World War Two memories
In our previous blog, we wrote about Aubrey Chapman’s memories of the local band playing carols at Christmas. The oral history he recorded includes more than just band memories. Aubrey was a young teenager during the second world war and his recording has snippets of information about that time in the village.
He recalled officers being stationed at Ivydene. We believe that was where the Searchlight Battery was.
Ivydene has long gone, but stood in the area near the Market Place where Rochelle Court has now been built. See Seeking Ivydene and Ivydene Discovered for more information.
Aubrey also spoke of officers in the building at the back of the Green Dragon and at the barn at Bouverie House (The Old House on Parsonage Lane). He enjoyed opportunities to go to the barn to watch films from time to time. The barn is sometimes called the Drill Barn, because the Home Guard met there. (See also The Old Barn.)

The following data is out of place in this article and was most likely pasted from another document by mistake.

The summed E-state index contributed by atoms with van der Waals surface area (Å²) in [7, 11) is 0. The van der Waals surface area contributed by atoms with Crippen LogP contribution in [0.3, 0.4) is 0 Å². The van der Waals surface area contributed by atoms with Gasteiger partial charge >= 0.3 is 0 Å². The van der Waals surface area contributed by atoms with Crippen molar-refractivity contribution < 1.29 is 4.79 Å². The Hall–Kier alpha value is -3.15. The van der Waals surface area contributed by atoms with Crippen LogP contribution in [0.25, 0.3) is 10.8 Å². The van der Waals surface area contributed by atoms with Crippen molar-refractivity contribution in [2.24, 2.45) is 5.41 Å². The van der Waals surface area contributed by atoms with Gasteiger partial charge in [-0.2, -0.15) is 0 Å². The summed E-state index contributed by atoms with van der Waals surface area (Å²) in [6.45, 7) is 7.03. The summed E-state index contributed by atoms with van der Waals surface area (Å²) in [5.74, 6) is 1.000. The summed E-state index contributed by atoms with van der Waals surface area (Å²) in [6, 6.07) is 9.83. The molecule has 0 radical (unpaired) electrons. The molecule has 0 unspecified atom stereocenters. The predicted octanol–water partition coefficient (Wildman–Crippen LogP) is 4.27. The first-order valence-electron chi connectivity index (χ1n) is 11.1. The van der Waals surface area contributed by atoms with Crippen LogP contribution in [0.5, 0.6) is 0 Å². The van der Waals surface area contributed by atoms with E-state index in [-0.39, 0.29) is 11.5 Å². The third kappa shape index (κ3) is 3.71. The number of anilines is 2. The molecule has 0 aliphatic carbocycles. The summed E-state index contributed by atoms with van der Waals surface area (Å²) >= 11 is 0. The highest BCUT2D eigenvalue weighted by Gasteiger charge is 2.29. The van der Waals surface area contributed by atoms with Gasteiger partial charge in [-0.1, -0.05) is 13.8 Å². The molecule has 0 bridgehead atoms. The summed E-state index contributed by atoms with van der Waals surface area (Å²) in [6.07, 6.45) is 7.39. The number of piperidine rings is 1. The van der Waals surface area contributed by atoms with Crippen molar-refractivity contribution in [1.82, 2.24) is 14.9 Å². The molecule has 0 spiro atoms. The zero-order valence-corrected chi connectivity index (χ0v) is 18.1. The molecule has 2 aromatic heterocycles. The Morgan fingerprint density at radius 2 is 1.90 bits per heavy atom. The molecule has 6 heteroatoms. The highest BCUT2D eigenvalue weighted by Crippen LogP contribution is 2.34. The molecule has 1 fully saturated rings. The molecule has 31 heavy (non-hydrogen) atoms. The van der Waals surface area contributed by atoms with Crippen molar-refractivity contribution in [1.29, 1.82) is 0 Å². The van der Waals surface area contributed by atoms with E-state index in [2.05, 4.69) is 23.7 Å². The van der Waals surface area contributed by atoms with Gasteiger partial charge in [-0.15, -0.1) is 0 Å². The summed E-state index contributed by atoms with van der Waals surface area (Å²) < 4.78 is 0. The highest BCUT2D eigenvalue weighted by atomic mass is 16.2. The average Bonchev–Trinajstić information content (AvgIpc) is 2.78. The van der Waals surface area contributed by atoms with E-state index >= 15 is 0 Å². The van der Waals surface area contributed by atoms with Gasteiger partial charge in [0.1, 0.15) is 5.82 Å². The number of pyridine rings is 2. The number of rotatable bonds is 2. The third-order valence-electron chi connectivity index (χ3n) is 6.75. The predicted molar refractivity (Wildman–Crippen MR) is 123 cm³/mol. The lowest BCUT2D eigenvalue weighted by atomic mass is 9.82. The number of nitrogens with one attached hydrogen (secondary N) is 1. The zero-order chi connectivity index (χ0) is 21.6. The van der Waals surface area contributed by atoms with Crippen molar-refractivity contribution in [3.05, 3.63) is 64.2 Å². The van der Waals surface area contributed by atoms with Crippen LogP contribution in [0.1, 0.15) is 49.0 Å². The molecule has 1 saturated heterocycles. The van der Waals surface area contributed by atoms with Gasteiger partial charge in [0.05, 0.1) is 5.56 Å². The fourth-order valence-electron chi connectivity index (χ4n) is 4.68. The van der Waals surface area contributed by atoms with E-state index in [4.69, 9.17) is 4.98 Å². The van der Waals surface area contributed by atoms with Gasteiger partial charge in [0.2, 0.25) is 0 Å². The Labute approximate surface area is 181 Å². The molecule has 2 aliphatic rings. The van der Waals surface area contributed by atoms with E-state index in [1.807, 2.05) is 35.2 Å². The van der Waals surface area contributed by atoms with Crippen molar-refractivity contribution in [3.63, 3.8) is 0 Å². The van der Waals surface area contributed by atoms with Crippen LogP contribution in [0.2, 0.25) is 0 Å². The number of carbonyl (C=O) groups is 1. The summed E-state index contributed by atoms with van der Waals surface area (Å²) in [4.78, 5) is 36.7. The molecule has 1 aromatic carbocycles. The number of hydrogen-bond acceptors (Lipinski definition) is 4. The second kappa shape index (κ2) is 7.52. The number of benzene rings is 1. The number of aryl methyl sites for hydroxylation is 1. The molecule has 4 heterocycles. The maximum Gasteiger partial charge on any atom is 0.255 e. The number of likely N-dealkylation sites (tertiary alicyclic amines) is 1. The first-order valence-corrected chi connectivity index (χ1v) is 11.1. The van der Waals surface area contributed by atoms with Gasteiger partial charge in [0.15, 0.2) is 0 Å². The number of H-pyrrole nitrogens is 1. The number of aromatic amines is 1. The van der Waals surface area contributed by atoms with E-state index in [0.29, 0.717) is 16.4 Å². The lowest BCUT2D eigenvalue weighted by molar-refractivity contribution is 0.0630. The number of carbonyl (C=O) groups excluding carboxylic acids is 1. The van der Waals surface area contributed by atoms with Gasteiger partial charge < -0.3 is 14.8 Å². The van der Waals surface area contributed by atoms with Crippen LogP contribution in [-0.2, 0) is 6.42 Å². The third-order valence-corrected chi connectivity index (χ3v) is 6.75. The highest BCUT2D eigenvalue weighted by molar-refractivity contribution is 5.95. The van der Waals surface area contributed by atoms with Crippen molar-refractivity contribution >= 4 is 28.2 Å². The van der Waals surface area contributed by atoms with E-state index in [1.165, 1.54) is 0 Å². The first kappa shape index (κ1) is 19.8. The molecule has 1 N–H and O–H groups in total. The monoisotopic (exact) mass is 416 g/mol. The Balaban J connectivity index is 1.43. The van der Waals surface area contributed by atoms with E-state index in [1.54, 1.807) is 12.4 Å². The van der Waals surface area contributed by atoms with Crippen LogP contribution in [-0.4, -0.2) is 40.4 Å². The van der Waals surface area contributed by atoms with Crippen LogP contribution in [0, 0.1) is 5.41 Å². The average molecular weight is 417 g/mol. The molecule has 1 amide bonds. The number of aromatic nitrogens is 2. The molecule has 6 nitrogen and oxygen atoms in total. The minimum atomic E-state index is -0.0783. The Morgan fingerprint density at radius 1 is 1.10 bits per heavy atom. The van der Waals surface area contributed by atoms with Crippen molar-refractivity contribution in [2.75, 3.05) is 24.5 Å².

In this photograph the Home Guard are pictured outside The Old House. There are many more posts about them to be found by typing Home Guard in the search box on the front page of the museum blog.
Aubrey remembered his grandfather going on parade with them, carrying his 12 bore gun, on Sunday mornings. They met up in the Market Place and then paraded down the street.
We have met Laurie Plank before. (See West Park Farm Dairy.) He had lost a leg in an accident and used crutches. Aubrey told us that meant the length of each of his ‘strides’ was much longer than those of the two legged Home Guard members and Laurie would soon be yards in front of the parade. This problem as solved by moving him to the back of the marchers, where he couldn’t overtake.
First hand memories all help to enhance our knowledge of village history and we are very grateful to those who have provided written and oral details for our museum collection.